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Randy Ames

Randy Ames says robotics will be the main focus of the next chapter in the intriguing Ames story.


As he talked with BusinessWest, Randy Ames gestured out the window of his tiny office to the traffic on Greenfield Street just a few dozen feet away.

He guessed that several thousand cars pass that spot every day, and further speculated that few, if any, of those travelers would have any idea at all what goes on inside the small, nondescript building that has been home to his business for the past 15 years.

That’s a pretty safe bet, actually. In fact, it’s easy to drive right by Ames Electrical Consulting without knowing it’s there. And soon, it won’t be there.

Indeed, as he talked, Ames noted that he was in the very early stages of packing up for a move to much larger quarters in Greenfield Industrial Park, just a few miles away. That move is a big part of an exciting next chapter in one of the more intriguing, and still evolving, business stories in Franklin County.

The first chapter saw Ames abandon a career, if it could be called that, as a chef — because he needed something more financially rewarding as he started a family — and enroll in an electrical engineering technology program at Springfield Technical Community College.

“Manufacturers can’t find people to work — and it’s not just manufacturers, it’s everyone.”

The next chapters would see him put that degree to work in jobs for several different companies in the region — from Elm Electrical in Westfield to Kellogg Brush in Easthampton — while also earning a degree in electrical engineering at Wentworth Institute of Technology in Boston on weekends (“three years of Saturdays,” as he called it), and also doing a little of what he described as “moonlighting.”

Specifically, he was developing and installing systems to help businesses automate various operations and processes.

Eventually, and with some real incentive after he was pink-slipped by a downsizing Kellogg Brush, his work with automation evolved from moonlighting into a risk-laden entrepreneurial venture, one that somehow managed to survive the Great Recession of 2008 and 2009, when OEMs that made the equipment he installs all but shut down.

Today, Ames boasts clients in a wide range of sectors, from breweries to plastics; food and beverage to paper; recreation (think ski lifts) to municipal water and wastewater facilities. Indeed, the company designs electrical hardware and software control systems for companies that make everything from golf balls to Play-Doh to ketchup bottles.

“We’re the automation guys,” Ames said simply, adding that, over the years, the company has enjoyed steady growth while expanding and diversifying its portfolio of customers, which it provides with turnkey operations.

The next chapter for Ames, and a big reason behind its move to larger quarters, involves the growing, ever-changing world of robotics.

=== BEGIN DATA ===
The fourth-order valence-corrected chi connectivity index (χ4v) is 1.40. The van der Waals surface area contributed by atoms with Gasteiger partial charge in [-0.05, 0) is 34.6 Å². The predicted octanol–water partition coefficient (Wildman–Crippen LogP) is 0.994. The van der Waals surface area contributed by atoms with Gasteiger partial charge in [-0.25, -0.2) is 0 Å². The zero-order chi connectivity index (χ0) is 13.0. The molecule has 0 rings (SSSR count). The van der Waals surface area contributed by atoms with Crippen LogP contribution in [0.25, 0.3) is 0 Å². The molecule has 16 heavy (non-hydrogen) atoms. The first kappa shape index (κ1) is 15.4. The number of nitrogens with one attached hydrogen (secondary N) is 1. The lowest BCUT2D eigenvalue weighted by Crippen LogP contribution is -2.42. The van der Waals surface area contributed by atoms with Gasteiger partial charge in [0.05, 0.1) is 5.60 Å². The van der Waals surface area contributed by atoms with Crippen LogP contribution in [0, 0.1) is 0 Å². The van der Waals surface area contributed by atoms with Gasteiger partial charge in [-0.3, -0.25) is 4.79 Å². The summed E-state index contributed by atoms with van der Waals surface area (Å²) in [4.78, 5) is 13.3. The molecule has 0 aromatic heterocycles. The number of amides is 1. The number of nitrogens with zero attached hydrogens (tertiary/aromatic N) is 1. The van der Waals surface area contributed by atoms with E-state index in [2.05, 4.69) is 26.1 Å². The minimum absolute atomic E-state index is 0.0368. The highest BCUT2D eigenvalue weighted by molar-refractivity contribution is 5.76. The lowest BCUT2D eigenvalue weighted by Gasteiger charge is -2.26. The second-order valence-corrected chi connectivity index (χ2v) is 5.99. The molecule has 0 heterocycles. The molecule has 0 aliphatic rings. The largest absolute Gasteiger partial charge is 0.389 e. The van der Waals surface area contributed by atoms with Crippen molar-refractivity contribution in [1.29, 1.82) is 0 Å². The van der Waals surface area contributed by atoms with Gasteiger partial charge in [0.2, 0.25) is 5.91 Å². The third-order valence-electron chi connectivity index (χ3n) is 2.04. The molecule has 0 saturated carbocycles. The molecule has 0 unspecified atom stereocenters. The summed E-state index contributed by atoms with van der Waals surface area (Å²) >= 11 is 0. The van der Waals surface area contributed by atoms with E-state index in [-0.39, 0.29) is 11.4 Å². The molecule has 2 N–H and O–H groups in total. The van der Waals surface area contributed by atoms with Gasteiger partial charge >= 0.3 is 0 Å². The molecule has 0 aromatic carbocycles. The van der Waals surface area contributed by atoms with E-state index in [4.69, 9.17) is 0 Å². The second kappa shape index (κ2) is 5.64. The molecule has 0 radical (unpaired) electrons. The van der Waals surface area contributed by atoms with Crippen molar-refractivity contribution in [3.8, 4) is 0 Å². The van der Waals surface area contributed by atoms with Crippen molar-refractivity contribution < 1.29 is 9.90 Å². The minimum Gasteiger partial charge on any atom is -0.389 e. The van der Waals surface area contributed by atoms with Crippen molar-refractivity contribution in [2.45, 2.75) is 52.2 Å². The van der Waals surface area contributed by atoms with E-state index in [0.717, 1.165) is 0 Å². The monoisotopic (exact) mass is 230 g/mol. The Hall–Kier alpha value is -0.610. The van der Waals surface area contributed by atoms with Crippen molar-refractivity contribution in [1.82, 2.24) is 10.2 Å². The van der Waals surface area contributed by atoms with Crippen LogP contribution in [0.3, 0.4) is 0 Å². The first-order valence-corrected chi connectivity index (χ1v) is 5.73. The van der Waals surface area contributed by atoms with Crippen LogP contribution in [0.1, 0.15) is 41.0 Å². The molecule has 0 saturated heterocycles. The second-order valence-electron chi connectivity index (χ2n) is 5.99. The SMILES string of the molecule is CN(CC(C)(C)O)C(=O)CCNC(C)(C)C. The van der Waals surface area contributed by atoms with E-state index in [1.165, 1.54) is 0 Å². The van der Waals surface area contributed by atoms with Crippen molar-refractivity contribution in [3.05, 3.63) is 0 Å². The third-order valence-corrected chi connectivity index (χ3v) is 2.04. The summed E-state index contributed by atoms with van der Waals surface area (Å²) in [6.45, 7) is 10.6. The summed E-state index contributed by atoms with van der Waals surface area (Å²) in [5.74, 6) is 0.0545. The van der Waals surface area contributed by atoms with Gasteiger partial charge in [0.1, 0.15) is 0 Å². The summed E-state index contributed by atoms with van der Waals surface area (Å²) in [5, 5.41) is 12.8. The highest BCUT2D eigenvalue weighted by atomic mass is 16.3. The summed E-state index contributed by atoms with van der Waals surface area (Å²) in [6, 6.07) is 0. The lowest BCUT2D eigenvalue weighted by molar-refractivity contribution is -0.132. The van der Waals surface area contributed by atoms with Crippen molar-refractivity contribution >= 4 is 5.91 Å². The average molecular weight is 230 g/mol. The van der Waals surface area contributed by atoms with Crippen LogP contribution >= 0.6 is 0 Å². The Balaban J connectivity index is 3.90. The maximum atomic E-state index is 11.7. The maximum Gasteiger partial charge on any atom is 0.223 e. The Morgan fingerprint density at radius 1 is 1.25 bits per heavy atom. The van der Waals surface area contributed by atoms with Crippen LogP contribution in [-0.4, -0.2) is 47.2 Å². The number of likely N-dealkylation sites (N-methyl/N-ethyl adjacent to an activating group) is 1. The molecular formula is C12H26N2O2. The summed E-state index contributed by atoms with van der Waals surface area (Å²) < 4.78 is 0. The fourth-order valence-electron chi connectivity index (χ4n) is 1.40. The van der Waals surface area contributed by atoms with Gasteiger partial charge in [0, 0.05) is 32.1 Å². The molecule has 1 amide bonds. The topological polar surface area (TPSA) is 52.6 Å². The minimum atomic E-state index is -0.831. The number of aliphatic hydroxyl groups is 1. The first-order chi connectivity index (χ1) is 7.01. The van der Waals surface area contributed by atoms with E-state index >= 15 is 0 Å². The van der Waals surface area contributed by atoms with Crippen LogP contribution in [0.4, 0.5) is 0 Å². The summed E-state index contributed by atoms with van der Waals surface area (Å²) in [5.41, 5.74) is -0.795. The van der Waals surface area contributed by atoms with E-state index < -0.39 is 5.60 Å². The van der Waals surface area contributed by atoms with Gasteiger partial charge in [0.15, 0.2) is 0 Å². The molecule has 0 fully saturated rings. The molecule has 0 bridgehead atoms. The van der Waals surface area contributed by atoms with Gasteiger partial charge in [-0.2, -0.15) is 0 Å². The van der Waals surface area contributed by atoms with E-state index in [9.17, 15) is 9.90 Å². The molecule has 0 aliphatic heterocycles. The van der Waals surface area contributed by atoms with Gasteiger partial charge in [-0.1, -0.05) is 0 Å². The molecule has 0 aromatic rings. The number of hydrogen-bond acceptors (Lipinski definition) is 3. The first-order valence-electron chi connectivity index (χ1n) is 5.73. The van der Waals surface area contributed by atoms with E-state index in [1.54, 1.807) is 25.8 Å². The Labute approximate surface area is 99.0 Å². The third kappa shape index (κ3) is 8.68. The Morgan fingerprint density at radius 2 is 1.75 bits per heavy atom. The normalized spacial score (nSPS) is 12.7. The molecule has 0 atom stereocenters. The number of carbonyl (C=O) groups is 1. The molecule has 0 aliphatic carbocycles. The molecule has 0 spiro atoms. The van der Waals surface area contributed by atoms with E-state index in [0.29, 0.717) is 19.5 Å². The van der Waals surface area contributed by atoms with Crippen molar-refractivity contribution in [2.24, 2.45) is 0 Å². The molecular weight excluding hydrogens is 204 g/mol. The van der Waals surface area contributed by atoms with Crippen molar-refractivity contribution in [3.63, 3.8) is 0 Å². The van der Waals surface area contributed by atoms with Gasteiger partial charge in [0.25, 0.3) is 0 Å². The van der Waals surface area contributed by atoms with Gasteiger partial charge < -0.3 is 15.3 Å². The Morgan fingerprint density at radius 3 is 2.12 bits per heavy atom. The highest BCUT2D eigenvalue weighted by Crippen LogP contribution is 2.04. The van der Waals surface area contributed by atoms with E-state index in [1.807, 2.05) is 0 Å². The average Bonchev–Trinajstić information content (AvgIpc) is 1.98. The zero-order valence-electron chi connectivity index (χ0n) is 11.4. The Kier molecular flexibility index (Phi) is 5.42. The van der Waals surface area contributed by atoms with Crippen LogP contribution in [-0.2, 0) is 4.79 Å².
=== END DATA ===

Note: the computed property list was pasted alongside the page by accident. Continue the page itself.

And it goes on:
The company has become New England’s only authorized distributor and integrator of NACHI Robotics Systems, said Ames, adding that, as manufacturers and machine shops across the region and throughout the Northeast continue to struggle to attract and retain employees, more of these companies are increasingly looking to robots and cobots (‘collaborative robots’ that work together with people) as a solution.

NACHI Robot Roundup

Randy Ames, center, and a large delegation of local, state, and business leaders gathered at the company’s facility in Deerfield last summer for the NACHI Robot Roundup.

“Manufacturers can’t find people to work — and it’s not just manufacturers, it’s everyone,” said Ames, adding that his company is now primed and well-positioned to take full advantage of this technology and what it can do for companies.

It was this next chapter and what it might it might mean for the company and the region that drew business leaders and elected officials — more people than had come to his door in decades — to the office on Greenfield Street last summer for what was dubbed the NACHI Robot Roundup.

At that gathering, attendees got a good look into the future — of manufacturing, Ames Electrical, and, in many respects, the region.

For this issue and its focus on Franklin County, BusinessWest takes an in-depth look at Ames and what comes next for a company where success hasn’t come automatically, but through entrepreneurial energy and a willingness to keep current — figuratively, but also quite literally.


Watt’s Happening?

Ames joked early and often about the acronyms that dominate his business.

There are many of them — from PLCs (programmable logic controls), which are small devices, “the heart of automation,” as Ames called them, that can be programmed to turn things on and off; to HMIs (human-machine interfaces), the operators’ touchscreens; and even RAT (remote access technology), which provides a secure, cloud-based IT network that allows Ames to access remote locations and control machines with just a few clicks.

These acronyms come together in an industry, and a business, that has emerged, grown, and evolved over the past four decades, and continues to do so.